London: Sir Winston Churchill Trust, 2005. Limited and numbered edition. This is a limited and numbered lithograph of an original painting by Winston S. Churchill. The painting is titled “A Study of Boats”. The original was apparently painted circa 1933 (not 1939 as printed in the lower margin of this reproduction). It previously belonged to Churchill’s wife, Clementine, and has been exhibited multiple times, including a World Tour in 1958, at the Royal Academy in 1959, and at the New York World’s Fair in 1965. It is now held by The National Trust at Chartwell. (See Coombs, Fig 278, C 298)
This lovely reproduction, one of 750 copies, is a “lithograph on cotton paper with serigraphy”. This copy is hand-numbered on the lower left blank margin “312/750” and hand-titled on the lower center blank margin “A Study of Boats”. At the lower right is a facsimile signature “Winston S. Churchill” and an embossed circular device reading “SIR WINSTON CHURCHILL TRUST AUTHENTIC LITHOGRAPH" and dated “2005”. The image measures 20 x 16.5 inches (50.8 x 41.9 cm). The thick cotton paper stock on which the lithograph is rendered measures 27 x 19.75 inches (68.6 x 50.2 cm).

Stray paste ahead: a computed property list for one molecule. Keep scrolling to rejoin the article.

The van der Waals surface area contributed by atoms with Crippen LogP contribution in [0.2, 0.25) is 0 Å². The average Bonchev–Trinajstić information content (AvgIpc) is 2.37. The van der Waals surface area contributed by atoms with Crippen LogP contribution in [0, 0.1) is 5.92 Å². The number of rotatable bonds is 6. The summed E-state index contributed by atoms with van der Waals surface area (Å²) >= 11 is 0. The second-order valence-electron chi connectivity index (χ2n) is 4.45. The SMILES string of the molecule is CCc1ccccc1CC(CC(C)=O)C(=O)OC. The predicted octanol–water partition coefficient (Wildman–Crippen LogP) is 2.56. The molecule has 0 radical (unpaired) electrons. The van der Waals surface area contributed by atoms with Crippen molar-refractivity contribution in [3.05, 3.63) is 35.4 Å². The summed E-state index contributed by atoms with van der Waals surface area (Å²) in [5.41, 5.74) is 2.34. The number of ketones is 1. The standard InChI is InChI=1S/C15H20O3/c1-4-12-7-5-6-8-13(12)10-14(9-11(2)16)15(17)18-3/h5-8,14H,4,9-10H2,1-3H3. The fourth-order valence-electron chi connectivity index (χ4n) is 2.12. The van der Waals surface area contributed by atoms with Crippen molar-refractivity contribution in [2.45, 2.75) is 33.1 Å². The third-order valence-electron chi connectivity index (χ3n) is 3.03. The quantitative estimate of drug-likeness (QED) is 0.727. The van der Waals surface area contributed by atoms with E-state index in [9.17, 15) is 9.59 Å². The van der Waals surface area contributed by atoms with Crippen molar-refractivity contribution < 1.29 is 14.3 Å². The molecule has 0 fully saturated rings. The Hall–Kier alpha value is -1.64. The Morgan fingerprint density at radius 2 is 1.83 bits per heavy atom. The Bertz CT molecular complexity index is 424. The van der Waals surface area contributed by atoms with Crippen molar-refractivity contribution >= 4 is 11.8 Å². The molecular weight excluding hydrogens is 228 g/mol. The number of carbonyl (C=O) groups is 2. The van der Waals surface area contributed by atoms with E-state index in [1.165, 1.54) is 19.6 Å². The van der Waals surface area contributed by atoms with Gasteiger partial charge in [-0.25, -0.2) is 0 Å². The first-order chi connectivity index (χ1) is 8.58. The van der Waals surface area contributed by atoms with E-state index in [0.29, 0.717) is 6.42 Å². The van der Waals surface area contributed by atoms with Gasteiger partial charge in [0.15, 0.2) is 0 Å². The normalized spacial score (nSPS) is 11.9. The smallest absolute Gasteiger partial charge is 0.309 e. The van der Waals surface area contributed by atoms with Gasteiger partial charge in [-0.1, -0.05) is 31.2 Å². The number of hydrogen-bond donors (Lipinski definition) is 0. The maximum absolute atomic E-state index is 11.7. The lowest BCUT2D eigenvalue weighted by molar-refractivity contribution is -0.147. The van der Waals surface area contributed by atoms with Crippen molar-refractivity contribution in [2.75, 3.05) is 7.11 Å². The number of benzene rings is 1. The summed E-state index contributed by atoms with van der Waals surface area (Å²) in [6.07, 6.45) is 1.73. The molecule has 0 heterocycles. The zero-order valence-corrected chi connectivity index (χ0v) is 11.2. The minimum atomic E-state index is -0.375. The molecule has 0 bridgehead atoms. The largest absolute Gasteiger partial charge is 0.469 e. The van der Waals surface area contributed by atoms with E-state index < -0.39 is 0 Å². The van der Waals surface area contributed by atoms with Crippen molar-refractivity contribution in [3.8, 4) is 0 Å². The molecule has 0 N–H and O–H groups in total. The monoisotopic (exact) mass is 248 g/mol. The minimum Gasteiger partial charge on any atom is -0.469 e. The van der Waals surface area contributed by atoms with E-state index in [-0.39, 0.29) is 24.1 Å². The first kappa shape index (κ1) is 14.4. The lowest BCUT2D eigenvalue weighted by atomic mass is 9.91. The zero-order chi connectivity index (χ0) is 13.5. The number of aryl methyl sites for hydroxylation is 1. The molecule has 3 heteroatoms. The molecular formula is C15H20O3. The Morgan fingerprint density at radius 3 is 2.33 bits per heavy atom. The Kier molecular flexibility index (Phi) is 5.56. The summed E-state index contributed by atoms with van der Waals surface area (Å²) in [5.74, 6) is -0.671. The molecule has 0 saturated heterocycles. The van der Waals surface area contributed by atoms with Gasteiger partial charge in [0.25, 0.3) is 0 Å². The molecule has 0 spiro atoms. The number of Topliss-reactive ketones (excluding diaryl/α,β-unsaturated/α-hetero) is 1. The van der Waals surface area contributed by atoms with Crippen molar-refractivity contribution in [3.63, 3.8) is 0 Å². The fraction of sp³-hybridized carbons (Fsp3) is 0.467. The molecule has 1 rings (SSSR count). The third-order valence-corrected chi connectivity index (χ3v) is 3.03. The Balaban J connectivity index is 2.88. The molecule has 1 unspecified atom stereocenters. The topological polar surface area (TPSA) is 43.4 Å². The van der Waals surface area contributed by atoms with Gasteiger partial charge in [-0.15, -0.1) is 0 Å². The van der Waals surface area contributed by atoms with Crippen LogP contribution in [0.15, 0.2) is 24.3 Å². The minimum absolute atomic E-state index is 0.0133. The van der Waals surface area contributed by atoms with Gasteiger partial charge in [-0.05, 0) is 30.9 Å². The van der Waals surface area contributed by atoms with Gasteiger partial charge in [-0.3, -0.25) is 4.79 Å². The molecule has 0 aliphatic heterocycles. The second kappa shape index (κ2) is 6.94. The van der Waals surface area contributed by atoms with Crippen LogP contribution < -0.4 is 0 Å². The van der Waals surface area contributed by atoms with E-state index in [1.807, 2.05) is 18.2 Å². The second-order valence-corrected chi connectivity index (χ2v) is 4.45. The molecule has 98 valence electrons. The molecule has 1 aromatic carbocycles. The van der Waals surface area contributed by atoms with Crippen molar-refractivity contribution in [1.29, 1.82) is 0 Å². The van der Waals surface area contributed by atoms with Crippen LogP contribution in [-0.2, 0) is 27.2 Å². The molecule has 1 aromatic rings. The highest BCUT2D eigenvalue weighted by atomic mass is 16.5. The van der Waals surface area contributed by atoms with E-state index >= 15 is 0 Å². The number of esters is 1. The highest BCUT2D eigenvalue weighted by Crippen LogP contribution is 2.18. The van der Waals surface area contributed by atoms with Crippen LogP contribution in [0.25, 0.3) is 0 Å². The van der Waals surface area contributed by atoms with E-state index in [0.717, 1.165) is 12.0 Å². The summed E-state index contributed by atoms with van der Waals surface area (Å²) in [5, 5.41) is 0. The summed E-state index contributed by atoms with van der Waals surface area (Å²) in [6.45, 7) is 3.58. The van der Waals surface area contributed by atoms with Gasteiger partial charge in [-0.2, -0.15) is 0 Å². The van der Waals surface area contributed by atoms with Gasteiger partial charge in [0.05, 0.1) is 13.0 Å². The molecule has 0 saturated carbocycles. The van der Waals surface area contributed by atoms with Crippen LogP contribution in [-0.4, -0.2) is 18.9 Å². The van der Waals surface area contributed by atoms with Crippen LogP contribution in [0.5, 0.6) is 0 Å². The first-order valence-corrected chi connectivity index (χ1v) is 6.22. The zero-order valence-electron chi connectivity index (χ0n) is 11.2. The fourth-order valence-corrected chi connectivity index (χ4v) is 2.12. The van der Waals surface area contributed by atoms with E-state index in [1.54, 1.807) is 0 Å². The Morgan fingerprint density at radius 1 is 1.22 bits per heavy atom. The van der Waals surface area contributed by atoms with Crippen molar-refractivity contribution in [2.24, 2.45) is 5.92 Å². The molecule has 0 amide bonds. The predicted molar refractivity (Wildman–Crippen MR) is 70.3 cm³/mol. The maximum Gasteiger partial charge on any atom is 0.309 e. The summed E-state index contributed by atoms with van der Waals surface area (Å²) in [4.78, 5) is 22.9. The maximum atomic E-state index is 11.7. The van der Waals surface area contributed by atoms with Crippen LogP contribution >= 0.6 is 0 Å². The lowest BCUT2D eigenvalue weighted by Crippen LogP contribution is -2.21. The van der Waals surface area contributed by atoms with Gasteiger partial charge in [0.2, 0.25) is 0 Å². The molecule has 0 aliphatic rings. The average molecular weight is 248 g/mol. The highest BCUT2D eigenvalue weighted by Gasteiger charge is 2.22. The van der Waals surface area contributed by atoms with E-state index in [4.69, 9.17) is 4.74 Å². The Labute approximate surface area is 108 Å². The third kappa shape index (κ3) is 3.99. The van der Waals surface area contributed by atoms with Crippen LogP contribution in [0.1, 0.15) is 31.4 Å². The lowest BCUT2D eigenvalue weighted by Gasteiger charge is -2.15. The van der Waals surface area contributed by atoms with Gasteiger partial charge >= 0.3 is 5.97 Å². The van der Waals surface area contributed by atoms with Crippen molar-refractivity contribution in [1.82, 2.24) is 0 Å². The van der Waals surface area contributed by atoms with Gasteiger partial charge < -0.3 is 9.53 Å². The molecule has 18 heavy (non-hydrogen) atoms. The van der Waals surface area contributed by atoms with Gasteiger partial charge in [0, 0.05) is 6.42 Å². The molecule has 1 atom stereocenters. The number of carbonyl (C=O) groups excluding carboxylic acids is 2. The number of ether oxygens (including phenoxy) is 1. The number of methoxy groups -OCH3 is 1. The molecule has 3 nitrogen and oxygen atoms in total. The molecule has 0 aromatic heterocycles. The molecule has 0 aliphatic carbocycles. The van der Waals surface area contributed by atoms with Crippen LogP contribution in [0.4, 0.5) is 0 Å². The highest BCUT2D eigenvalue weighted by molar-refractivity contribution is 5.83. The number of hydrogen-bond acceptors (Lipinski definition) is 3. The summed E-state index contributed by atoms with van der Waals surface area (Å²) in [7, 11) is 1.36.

Condition is very good plus. The image is clean and bright. The white margins show very light soiling to the lower left and light wear and creasing is confined to corners. An accompanying embossed “Certificate of Authenticity” attests that the plate, stone, and screen used to produce the limited edition were destroyed thereafter.
Soldier, writer, and politician, Churchill was perhaps an unlikely painter. Nonetheless he proved both a prolific and passionate one. Churchill first took up painting during the First World War. May 1915 saw Churchill scapegoated for failure in the Dardanelles and slaughter at Gallipoli and forced from his Cabinet position as First Lord of the Admiralty. By November 1915 Churchill was serving at the Front, leading a battalion in the trenches. But during the summer of 1915, as he battled depression, he rented Hoe Farm in Surrey, which he frequented with his wife and three children. One day in June, Churchill noticed his brother's wife, Gwendeline, sketching in watercolors. Churchill borrowed her brush and swiftly found solace in painting, which became quiet, enduring passion.
During the remaining half of his long life, Churchill created more than 500 paintings. In so doing, he created for himself something restorative in the great and turbulent sweep of his otherwise tremendously public life. He wrote, "Painting is a friend who makes no undue demands, excites to no exhausting pursuits, keeps faithful pace even with feeble steps, and holds her canvas as a screen between us and the envious eyes of Time or the surly advance of Decrepitude" (Painting as a Pastime, p.13). Item #006488